Thursday, July 25, 2013
Maggie's birth story
After a weekend of waiting and trying various suggestions to 'jumpstart' labor, we decided Monday to try one more thing. I received numerous texts from friends checking in and offering their suggestions for how to get things moving along. Given that I had been progressing already and my due date was the previous week, we decided I should try castor oil. My husband, Brandon, had done a little research on it, and it seemed there was a 50-70% chance it would start my labor.
I poured myself a glass of orange juice and mixed two tablespoons of castor oil with it. To my surprise, it went down rather quickly and I felt like there was vaseline on my lips afterward.
About two hours after drinking the castor oil, I felt two mild contractions, but wasn't sure if they were contractions, since I hadn't felt any previously. I decided to get ready for the day, taking a long shower. I was hopeful it would be my last time washing my hair and shaving my legs with a pregnant belly.
Due to my husband's work schedule and our distance from the hospital, we made plans for me to spend the afternoon closer to the hospital with a friend...just in case. Brandon loaded up the car with our hospital bags, the dog and his necessary items. Even if we were only gone for my husband's work shift, it would be too long to leave Milton alone.
I spent the afternoon with my friend, Rachel. She is also a doula in training and was hopeful her schedule would allow her to be there for our little one's birth.
About 3:15pm, Rachel and I were walking down the street to another friend's house and as I took a step I felt a gush of water. My water broke! Being GBS positive, I had been told to call my OB if my water broke before I got to the hospital, so I did.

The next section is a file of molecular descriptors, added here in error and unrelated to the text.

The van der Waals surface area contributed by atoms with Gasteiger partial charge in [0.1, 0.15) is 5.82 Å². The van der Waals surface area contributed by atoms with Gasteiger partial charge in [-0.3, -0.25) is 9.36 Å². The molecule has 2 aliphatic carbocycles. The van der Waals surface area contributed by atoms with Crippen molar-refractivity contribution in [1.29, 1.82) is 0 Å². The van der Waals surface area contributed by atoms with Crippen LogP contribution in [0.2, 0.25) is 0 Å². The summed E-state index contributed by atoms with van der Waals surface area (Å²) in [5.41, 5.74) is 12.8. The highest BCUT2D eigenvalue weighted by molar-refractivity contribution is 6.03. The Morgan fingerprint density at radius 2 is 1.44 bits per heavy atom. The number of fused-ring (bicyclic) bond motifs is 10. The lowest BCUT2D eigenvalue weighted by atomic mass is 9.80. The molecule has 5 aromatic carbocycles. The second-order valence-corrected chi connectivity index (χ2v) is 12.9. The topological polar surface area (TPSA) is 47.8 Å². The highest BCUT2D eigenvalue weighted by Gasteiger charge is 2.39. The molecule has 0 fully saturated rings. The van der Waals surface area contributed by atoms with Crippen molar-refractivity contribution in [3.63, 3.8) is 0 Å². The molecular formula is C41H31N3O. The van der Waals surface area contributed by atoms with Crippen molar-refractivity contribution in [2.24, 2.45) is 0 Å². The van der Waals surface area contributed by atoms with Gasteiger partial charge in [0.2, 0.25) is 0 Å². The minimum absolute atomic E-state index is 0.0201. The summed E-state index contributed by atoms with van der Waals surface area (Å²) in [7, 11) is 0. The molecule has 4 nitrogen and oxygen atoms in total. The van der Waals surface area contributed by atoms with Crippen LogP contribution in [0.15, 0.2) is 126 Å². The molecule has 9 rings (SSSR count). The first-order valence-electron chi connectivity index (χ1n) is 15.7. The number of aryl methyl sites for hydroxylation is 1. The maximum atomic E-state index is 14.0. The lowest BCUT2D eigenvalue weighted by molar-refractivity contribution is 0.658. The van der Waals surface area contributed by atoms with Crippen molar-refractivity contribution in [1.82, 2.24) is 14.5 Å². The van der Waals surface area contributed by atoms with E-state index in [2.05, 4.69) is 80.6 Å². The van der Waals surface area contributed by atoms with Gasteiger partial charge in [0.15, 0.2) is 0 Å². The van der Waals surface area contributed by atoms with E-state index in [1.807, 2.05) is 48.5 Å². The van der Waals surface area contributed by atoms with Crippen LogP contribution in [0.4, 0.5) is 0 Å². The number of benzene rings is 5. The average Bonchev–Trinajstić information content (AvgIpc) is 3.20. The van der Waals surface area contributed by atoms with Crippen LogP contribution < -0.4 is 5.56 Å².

Contractions started within minutes of my water breaking. Rachel grabbed my notebook without being asked and started recording the time I felt each contraction.
Within an hour of my water breaking, Rachel, Brandon and I were on our way to the hospital. The ride seemed to last forever, with contractions getting closer together. By the time we arrived at the hospital, my contractions varied between two and five minutes apart.
In triage, we learned I was 4 cm dilated and the nurse "verified" that I was actually in labor (I didn't find this funny at the time).
By 6pm, I was getting settled in Labor and Delivery and was ushered into a hospital gown. I had already entered Laborland and was feeling quite groggy.
I remember few things vividly from L + D. Three nurses attempted to get an IV in, but called the anesthesiologist to take care of it. The castor oil left me dehydrated, so getting an IV for the penicillin because I was GBS positive left me with some extra bruises.
We were at one of Boston's teaching hospitals and that brought a number of residents and interns by. I remember this one with her notebook asking me all the same questions the doctor had asked previously. When she learned I was planning to have an unmedicated birth, she clapped her hands together like a cheerleader and said "I understand you're doing NCB?" (natural childbirth). I wanted to kick her, instead I faked a smile and nodded because that's all the energy I had.
Through the labor process, I wasn't very aware of time. In fact, I had a hard time keeping my head up. I was falling asleep between contractions to conserve energy. Around 8pm, I was 9 cm dilated and getting urges to push. However, the nurse and doctor told me not to push because the anterior lip on my cervix still needed to move out of the way.